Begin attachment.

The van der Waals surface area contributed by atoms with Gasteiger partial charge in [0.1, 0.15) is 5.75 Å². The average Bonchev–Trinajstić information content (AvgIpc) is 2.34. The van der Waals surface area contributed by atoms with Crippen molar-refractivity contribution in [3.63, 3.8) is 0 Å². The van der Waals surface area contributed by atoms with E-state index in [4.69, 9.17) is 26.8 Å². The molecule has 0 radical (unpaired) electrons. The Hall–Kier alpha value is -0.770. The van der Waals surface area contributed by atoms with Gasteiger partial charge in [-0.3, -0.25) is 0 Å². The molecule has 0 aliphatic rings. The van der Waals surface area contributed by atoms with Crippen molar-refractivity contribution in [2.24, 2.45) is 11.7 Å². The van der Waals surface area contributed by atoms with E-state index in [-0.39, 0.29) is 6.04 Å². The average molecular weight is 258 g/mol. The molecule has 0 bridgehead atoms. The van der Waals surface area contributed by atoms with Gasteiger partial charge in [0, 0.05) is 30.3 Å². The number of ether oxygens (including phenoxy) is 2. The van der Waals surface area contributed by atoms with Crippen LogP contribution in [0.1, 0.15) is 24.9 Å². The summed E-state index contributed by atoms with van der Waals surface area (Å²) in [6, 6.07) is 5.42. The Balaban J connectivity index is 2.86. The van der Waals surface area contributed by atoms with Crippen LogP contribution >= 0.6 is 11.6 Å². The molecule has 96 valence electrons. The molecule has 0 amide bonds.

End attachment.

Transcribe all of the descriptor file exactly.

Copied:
The van der Waals surface area contributed by atoms with Gasteiger partial charge in [0.1, 0.15) is 5.75 Å². The average Bonchev–Trinajstić information content (AvgIpc) is 2.34. The van der Waals surface area contributed by atoms with Crippen molar-refractivity contribution in [3.63, 3.8) is 0 Å². The van der Waals surface area contributed by atoms with E-state index in [4.69, 9.17) is 26.8 Å². The molecule has 0 radical (unpaired) electrons. The Hall–Kier alpha value is -0.770. The van der Waals surface area contributed by atoms with Gasteiger partial charge in [-0.3, -0.25) is 0 Å². The molecule has 0 aliphatic rings. The van der Waals surface area contributed by atoms with Crippen molar-refractivity contribution in [2.24, 2.45) is 11.7 Å². The van der Waals surface area contributed by atoms with E-state index in [-0.39, 0.29) is 6.04 Å². The average molecular weight is 258 g/mol. The molecule has 0 bridgehead atoms. The van der Waals surface area contributed by atoms with Gasteiger partial charge in [0, 0.05) is 30.3 Å². The number of ether oxygens (including phenoxy) is 2. The van der Waals surface area contributed by atoms with Crippen LogP contribution in [0.1, 0.15) is 24.9 Å². The summed E-state index contributed by atoms with van der Waals surface area (Å²) in [6, 6.07) is 5.42. The Balaban J connectivity index is 2.86. The van der Waals surface area contributed by atoms with Crippen LogP contribution >= 0.6 is 11.6 Å². The molecule has 96 valence electrons. The molecule has 0 amide bonds.